Baked Chicken & Sausage Gumbo – Food Wishes

Baked Chicken & Sausage Gumbo – Food Wishes

hello this is chef john from food wishes
comm with big chicken and sausage gumbo that’s right i love gumbo way more than
i like being stuck at the stove slowly cooking and stirring a roux for what
seems like forever which is why i’ve always wanted to try an alternative bake
method and while i’m not sure what i ended up with is exactly a gumbo
whatever it was was incredibly delicious and even though we didn’t save any time
it is gonna free us up from having to stand and fry the stove for all those
hours and we could do other things like listening to brass bands while sipping
zazz racks and the first thing we’re gonna need to do is mix up a roux which
we will accomplish by adding some melted butter and vegetable oil to some
all-purpose flour and then we’ll give that a good mix with our spatula to form
a paste and with the traditional method this room would be slowly cooked in a
heavy cast-iron skillet over low heat for a very very long time until it’s the
exact color the chef wants which can be anywhere from a light tan to a very very
dark brown and it’s that tedious and time-consuming step that we’re trying to
eliminate with this alternative method so that was the plan and then once
that’s looking a little something like this we’ll go ahead and transfer that
into a large roasting pan preferably one with handles and what we’ll do is spread
that out into a fairly even rectangle but we will want to leave about three or
four inches of the pan exposed around the edges because that’s where we’re
gonna place down our chicken thighs and we want those in contact with the pan so
what we’ll do once our roux ro ux has been spread out as shown is we’ll go
ahead and place in our chicken thighs skin side down and i’m using four here
because these were freakishly large but feel free use like six normal ones and
then besides our chicken we will also place in some smoked pork sausage
okay andouille would be the most obvious choice but you could if you want use
linguist which is what I’m using here but really any kind of smoked pork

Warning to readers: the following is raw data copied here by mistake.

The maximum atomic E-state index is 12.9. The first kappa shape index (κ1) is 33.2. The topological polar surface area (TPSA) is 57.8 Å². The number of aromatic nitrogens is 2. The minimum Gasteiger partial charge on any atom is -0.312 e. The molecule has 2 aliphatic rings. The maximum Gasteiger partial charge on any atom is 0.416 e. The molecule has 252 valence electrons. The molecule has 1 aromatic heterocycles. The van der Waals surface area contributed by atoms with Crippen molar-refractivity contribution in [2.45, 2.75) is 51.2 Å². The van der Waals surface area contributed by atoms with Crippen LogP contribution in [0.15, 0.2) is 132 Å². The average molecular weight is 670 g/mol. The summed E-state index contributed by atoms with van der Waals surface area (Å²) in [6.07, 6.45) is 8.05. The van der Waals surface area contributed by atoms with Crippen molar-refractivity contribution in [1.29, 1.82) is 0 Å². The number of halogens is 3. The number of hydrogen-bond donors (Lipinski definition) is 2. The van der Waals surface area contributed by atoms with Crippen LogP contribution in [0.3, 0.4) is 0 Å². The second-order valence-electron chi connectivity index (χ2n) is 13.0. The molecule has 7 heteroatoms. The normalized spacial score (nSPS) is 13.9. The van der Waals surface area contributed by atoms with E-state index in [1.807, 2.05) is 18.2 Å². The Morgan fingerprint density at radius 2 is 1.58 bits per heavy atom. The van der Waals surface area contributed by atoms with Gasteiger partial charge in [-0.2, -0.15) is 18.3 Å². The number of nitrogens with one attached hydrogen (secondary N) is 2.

sausage will work although something with a little bit of spice is nice and
then once that’s in there we’ll go ahead and season up our chicken with a little
bit of kosher salt at which point this is ready to transfer
into the center of a 400 degree oven for 40 minutes at which point is probably
going to look something like this and please note when we’re popping up
ham like this in and out of the oven we always leave our towels on the handles
otherwise you’re gonna forget they’re hot and grab them and then what we’ll do
at this point is scatter on our Holy Trinity which in the land of gumbo is
what they call celery onions and peppers and we’ll go ahead and scatter that in
and around our meat as well as sum over our roux and then what we’ll do before
this goes back in the oven there’s take a spoon and give our Roux
in the middle a quick mix and make sure there’s no spots that are getting a lot
browner than other spots and by the way they’re gorgeous colors not just coming
from the Browning that’s actually that beautiful orange fat leaking out of the
sausage but anyway we’ll give that a quick stir and then we’ll pop our pan
back in the oven for another 20 minutes at which point we’ll pull it back out
and again please leave the towels on the handles and then what we’re gonna do at
this point is remove the meat to a plate where we will reserve it until needed
and we’ll move on to the final browning of the roux
so what we’ll do once our pans bendy meeted let’s go ahead and give our roux
and veggies a mix and then we’ll spread that out nice and evenly
at which point we’re gonna pop this back into the oven for maybe about another 20
to 30 minutes until it’s as brown as we want and while we’re waiting for that we
can go ahead and mix up our cooking liquid which is gonna be chicken broth
to which we will add some salt as well as some freshly ground black pepper
we will also do one bay leaf as well as a spoon of dried thyme and then last but
never least some cayenne pepper and that’s it we’ll give that a quick stir
and simply set it aside until needed or if it’s going to be a while pop it in
the fridge because remember our roux is going to be hot so we want our liquid
cold so we don’t get lumps very important and then once that said we’ll
go ahead pull out our pan and check our Roux which is looking fairly beautifully
browned although truth be told I could have went a lot darker here but the Sun
was going down and I like to film with natural light so I figured that was
browned enough and once we’ve decided that has baked long enough we’ll quickly
go ahead and pour in our cooking liquid and then take a whisk and mix this until
very very thoroughly combined and I should mention at this point if you want
to you could just transfer your beautifully brown roux into a stockpot
and then continue with the recipe as shown using traditional gumbo technique
where we would just simmer this on the stovetop until a thickened it cooked as
long as we wanted but I was in med scientist mode here and I really wanted
to see if we could make a gumbo just by baking alone but anyway I went ahead and
whisk that all together at which point I added some diced tomatoes as well as
some frozen sliced okra that I thought and then once we give that a stir we
will add our meat back in oh and just because I’m doing sausage and chicken
here does it mean you can’t add other things